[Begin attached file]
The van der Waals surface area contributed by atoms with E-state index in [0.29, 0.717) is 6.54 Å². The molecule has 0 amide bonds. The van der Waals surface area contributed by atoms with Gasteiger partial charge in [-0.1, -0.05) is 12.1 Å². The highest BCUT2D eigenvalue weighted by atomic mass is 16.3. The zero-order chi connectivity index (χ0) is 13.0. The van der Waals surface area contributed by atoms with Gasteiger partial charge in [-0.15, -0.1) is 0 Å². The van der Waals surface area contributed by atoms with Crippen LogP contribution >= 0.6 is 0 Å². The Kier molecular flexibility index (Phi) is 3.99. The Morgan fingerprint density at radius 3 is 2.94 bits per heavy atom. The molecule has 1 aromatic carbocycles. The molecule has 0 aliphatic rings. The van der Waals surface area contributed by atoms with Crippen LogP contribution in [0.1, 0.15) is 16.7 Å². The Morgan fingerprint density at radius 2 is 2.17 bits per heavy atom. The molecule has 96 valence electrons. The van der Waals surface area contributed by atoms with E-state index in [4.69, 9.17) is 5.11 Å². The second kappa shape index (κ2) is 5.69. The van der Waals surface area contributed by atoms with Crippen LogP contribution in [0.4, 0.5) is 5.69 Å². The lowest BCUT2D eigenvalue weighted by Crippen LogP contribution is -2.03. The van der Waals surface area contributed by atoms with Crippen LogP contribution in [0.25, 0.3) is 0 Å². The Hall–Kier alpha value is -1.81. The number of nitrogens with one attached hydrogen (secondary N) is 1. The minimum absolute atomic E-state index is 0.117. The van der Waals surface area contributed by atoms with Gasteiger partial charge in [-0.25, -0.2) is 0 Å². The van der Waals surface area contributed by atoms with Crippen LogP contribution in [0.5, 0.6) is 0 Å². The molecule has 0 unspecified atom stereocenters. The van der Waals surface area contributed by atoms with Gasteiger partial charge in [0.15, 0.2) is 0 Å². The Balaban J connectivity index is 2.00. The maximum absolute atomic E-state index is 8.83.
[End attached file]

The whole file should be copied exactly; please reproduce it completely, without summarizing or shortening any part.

The van der Waals surface area contributed by atoms with E-state index in [0.29, 0.717) is 6.54 Å². The molecule has 0 amide bonds. The van der Waals surface area contributed by atoms with Gasteiger partial charge in [-0.1, -0.05) is 12.1 Å². The highest BCUT2D eigenvalue weighted by atomic mass is 16.3. The zero-order chi connectivity index (χ0) is 13.0. The van der Waals surface area contributed by atoms with Gasteiger partial charge in [-0.15, -0.1) is 0 Å². The van der Waals surface area contributed by atoms with Crippen LogP contribution >= 0.6 is 0 Å². The Kier molecular flexibility index (Phi) is 3.99. The Morgan fingerprint density at radius 3 is 2.94 bits per heavy atom. The molecule has 1 aromatic carbocycles. The molecule has 0 aliphatic rings. The van der Waals surface area contributed by atoms with Crippen LogP contribution in [0.1, 0.15) is 16.7 Å². The Morgan fingerprint density at radius 2 is 2.17 bits per heavy atom. The molecule has 96 valence electrons. The van der Waals surface area contributed by atoms with E-state index in [4.69, 9.17) is 5.11 Å². The second kappa shape index (κ2) is 5.69. The van der Waals surface area contributed by atoms with Crippen LogP contribution in [0.4, 0.5) is 5.69 Å². The lowest BCUT2D eigenvalue weighted by Crippen LogP contribution is -2.03. The van der Waals surface area contributed by atoms with Crippen LogP contribution in [0.25, 0.3) is 0 Å². The Hall–Kier alpha value is -1.81. The number of nitrogens with one attached hydrogen (secondary N) is 1. The minimum absolute atomic E-state index is 0.117. The van der Waals surface area contributed by atoms with Gasteiger partial charge in [-0.25, -0.2) is 0 Å². The van der Waals surface area contributed by atoms with Crippen LogP contribution in [0.5, 0.6) is 0 Å². The molecule has 0 unspecified atom stereocenters. The van der Waals surface area contributed by atoms with Gasteiger partial charge in [0.15, 0.2) is 0 Å². The Balaban J connectivity index is 2.00. The maximum absolute atomic E-state index is 8.83.